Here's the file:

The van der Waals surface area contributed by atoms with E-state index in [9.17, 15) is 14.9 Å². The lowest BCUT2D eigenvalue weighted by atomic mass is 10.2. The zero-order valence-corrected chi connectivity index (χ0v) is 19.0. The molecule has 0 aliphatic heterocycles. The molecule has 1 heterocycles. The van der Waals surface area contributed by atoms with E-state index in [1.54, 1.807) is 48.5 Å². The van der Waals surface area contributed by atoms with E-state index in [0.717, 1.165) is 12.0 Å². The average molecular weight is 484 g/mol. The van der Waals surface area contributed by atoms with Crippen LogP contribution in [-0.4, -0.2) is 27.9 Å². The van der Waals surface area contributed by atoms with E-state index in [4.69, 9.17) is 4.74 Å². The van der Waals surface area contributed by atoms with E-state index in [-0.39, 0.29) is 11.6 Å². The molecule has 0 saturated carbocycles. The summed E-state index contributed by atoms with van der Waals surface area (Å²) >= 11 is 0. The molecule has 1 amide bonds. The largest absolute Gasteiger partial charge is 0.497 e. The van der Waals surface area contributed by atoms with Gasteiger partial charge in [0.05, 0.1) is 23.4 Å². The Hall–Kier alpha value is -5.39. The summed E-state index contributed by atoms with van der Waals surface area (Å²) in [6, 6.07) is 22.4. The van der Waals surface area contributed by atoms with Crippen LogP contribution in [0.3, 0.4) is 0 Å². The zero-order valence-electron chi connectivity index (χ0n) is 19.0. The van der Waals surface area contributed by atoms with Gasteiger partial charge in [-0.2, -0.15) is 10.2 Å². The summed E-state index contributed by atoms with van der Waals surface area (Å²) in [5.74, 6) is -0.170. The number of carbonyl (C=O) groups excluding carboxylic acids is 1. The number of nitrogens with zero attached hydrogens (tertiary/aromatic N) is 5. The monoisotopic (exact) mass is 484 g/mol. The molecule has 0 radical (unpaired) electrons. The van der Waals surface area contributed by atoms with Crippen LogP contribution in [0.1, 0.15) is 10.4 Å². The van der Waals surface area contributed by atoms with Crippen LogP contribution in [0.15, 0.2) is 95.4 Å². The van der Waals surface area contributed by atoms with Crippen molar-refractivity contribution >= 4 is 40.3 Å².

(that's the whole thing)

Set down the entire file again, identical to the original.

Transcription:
The van der Waals surface area contributed by atoms with E-state index in [9.17, 15) is 14.9 Å². The lowest BCUT2D eigenvalue weighted by atomic mass is 10.2. The zero-order valence-corrected chi connectivity index (χ0v) is 19.0. The molecule has 0 aliphatic heterocycles. The molecule has 1 heterocycles. The van der Waals surface area contributed by atoms with E-state index in [1.54, 1.807) is 48.5 Å². The van der Waals surface area contributed by atoms with E-state index in [0.717, 1.165) is 12.0 Å². The average molecular weight is 484 g/mol. The van der Waals surface area contributed by atoms with Crippen LogP contribution in [-0.4, -0.2) is 27.9 Å². The van der Waals surface area contributed by atoms with E-state index in [4.69, 9.17) is 4.74 Å². The van der Waals surface area contributed by atoms with E-state index in [-0.39, 0.29) is 11.6 Å². The molecule has 0 saturated carbocycles. The summed E-state index contributed by atoms with van der Waals surface area (Å²) >= 11 is 0. The molecule has 1 amide bonds. The largest absolute Gasteiger partial charge is 0.497 e. The van der Waals surface area contributed by atoms with Gasteiger partial charge in [0.05, 0.1) is 23.4 Å². The Hall–Kier alpha value is -5.39. The summed E-state index contributed by atoms with van der Waals surface area (Å²) in [6, 6.07) is 22.4. The van der Waals surface area contributed by atoms with Crippen LogP contribution in [0.3, 0.4) is 0 Å². The zero-order valence-electron chi connectivity index (χ0n) is 19.0. The van der Waals surface area contributed by atoms with Gasteiger partial charge in [-0.2, -0.15) is 10.2 Å². The summed E-state index contributed by atoms with van der Waals surface area (Å²) in [5.74, 6) is -0.170. The number of carbonyl (C=O) groups excluding carboxylic acids is 1. The number of nitrogens with zero attached hydrogens (tertiary/aromatic N) is 5. The monoisotopic (exact) mass is 484 g/mol. The molecule has 0 radical (unpaired) electrons. The van der Waals surface area contributed by atoms with Crippen LogP contribution in [0.1, 0.15) is 10.4 Å². The van der Waals surface area contributed by atoms with Crippen LogP contribution in [0.15, 0.2) is 95.4 Å². The van der Waals surface area contributed by atoms with Crippen molar-refractivity contribution >= 4 is 40.3 Å².